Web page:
then there exists a linear extension ψ : V → R of φ to the whole space V; that is, there exists a linear functional ψ such that
The open mapping theorem, also known as the Banach–Schauder theorem (named after Stefan Banach and Juliusz Schauder), is a fundamental result which states that if a continuous linear operator between Banach spaces is surjective then it is an open map. More precisely,: 
- Open mapping theorem. If X and Y are Banach spaces and A : X → Y is a surjective continuous linear operator, then A is an open map (that is, if U is an open set in X, then A(U) is open in Y).
The proof uses the Baire category theorem, and completeness of both X and Y is essential to the theorem. The statement of the theorem is no longer true if either space is just assumed to be a normed space, but is true if X and Y are taken to be Fréchet spaces.
The closed graph theorem states the following: If X is a topological space and Y is a compact Hausdorff space, then the graph of a linear map T from X to Y is closed if and only if T is continuous.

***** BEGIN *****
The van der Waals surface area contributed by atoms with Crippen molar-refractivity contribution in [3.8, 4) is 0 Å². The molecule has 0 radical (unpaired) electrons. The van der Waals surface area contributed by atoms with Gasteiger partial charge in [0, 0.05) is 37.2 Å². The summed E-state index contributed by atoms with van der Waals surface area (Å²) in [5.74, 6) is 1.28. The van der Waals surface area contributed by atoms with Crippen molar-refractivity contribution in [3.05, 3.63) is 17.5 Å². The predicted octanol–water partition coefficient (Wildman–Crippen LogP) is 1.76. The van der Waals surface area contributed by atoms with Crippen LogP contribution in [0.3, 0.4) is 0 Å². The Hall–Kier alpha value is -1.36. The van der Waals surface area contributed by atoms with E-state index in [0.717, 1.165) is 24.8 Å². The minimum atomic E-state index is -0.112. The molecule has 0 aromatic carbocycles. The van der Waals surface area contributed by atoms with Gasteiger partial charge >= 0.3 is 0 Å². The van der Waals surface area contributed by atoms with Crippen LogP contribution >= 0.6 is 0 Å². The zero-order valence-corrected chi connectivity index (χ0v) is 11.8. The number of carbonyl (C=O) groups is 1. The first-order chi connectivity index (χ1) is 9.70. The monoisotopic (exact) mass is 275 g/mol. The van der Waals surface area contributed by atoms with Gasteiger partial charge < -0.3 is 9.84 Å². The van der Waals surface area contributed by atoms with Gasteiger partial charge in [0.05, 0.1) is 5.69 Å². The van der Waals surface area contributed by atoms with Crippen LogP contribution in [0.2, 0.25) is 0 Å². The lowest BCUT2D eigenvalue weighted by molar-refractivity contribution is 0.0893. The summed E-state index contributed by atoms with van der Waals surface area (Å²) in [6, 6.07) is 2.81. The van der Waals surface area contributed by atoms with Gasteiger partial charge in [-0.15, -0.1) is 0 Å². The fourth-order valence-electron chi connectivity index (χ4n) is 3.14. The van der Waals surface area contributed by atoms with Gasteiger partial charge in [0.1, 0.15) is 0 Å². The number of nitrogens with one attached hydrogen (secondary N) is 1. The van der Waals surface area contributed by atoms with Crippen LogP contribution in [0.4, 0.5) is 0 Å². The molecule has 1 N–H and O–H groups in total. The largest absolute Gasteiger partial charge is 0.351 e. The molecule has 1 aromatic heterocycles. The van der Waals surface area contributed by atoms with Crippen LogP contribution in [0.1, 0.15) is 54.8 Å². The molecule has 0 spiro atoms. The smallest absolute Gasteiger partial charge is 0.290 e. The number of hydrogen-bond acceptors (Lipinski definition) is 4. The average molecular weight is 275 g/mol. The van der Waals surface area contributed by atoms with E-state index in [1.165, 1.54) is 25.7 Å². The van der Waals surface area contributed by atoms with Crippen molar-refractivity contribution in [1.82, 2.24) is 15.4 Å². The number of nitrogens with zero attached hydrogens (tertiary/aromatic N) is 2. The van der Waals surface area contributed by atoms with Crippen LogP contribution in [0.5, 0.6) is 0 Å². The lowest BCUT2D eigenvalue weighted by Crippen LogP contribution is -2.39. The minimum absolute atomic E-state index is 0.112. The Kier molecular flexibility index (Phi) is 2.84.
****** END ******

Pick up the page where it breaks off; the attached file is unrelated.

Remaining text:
Most spaces considered in functional analysis have infinite dimension. To show the existence of a vector space basis for such spaces may require Zorn's lemma. However, a somewhat different concept, Schauder basis, is usually more relevant in functional analysis. Many very important theorems require the Hahn–Banach theorem, usually proved using the axiom of choice, although the strictly weaker Boolean prime ideal theorem suffices. The Baire category theorem, needed to prove many important theorems, also requires a form of axiom of choice.
Functional analysis in its present form [update] includes the following tendencies:
- Abstract analysis. An approach to analysis based on topological groups, topological rings, and topological vector spaces.
- Geometry of Banach spaces contains many topics. One is combinatorial approach connected with Jean Bourgain; another is a characterization of Banach spaces in which various forms of the law of large numbers hold.
- Noncommutative geometry. Developed by Alain Connes, partly building on earlier notions, such as George Mackey's approach to ergodic theory.
- Connection with quantum mechanics. Either narrowly defined as in mathematical physics, or broadly interpreted by, for example, Israel Gelfand, to include most types of representation theory.